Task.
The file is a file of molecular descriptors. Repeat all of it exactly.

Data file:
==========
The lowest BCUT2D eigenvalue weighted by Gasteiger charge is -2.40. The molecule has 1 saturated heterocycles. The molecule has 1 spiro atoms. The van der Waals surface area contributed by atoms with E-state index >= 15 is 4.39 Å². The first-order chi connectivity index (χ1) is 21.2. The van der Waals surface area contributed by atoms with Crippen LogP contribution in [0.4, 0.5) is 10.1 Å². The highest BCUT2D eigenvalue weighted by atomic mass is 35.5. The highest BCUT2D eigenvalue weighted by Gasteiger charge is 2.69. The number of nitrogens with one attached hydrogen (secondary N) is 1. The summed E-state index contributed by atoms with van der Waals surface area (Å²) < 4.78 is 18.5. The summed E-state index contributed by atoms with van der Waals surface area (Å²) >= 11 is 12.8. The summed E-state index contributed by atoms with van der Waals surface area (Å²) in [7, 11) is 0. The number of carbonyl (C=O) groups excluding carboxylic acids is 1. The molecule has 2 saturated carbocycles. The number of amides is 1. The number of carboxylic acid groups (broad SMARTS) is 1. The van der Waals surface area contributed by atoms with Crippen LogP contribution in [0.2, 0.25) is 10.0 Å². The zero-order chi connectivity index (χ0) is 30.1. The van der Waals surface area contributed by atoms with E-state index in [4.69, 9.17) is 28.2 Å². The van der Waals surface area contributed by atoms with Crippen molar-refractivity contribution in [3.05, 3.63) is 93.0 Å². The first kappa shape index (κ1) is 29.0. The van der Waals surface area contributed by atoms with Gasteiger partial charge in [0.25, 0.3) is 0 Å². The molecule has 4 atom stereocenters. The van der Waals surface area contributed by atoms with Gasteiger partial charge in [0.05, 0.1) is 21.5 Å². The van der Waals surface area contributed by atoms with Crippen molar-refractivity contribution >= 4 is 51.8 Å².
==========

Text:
The lowest BCUT2D eigenvalue weighted by Gasteiger charge is -2.40. The molecule has 1 saturated heterocycles. The molecule has 1 spiro atoms. The van der Waals surface area contributed by atoms with E-state index >= 15 is 4.39 Å². The first-order chi connectivity index (χ1) is 21.2. The van der Waals surface area contributed by atoms with Crippen LogP contribution in [0.4, 0.5) is 10.1 Å². The highest BCUT2D eigenvalue weighted by atomic mass is 35.5. The highest BCUT2D eigenvalue weighted by Gasteiger charge is 2.69. The number of nitrogens with one attached hydrogen (secondary N) is 1. The summed E-state index contributed by atoms with van der Waals surface area (Å²) < 4.78 is 18.5. The summed E-state index contributed by atoms with van der Waals surface area (Å²) >= 11 is 12.8. The summed E-state index contributed by atoms with van der Waals surface area (Å²) in [7, 11) is 0. The number of carbonyl (C=O) groups excluding carboxylic acids is 1. The molecule has 2 saturated carbocycles. The number of amides is 1. The number of carboxylic acid groups (broad SMARTS) is 1. The van der Waals surface area contributed by atoms with Crippen LogP contribution in [0.2, 0.25) is 10.0 Å². The zero-order chi connectivity index (χ0) is 30.1. The van der Waals surface area contributed by atoms with E-state index in [4.69, 9.17) is 28.2 Å². The van der Waals surface area contributed by atoms with Crippen molar-refractivity contribution in [3.05, 3.63) is 93.0 Å². The first kappa shape index (κ1) is 29.0. The van der Waals surface area contributed by atoms with Gasteiger partial charge in [0.25, 0.3) is 0 Å². The molecule has 4 atom stereocenters. The van der Waals surface area contributed by atoms with Gasteiger partial charge in [0.05, 0.1) is 21.5 Å². The van der Waals surface area contributed by atoms with Crippen molar-refractivity contribution >= 4 is 51.8 Å².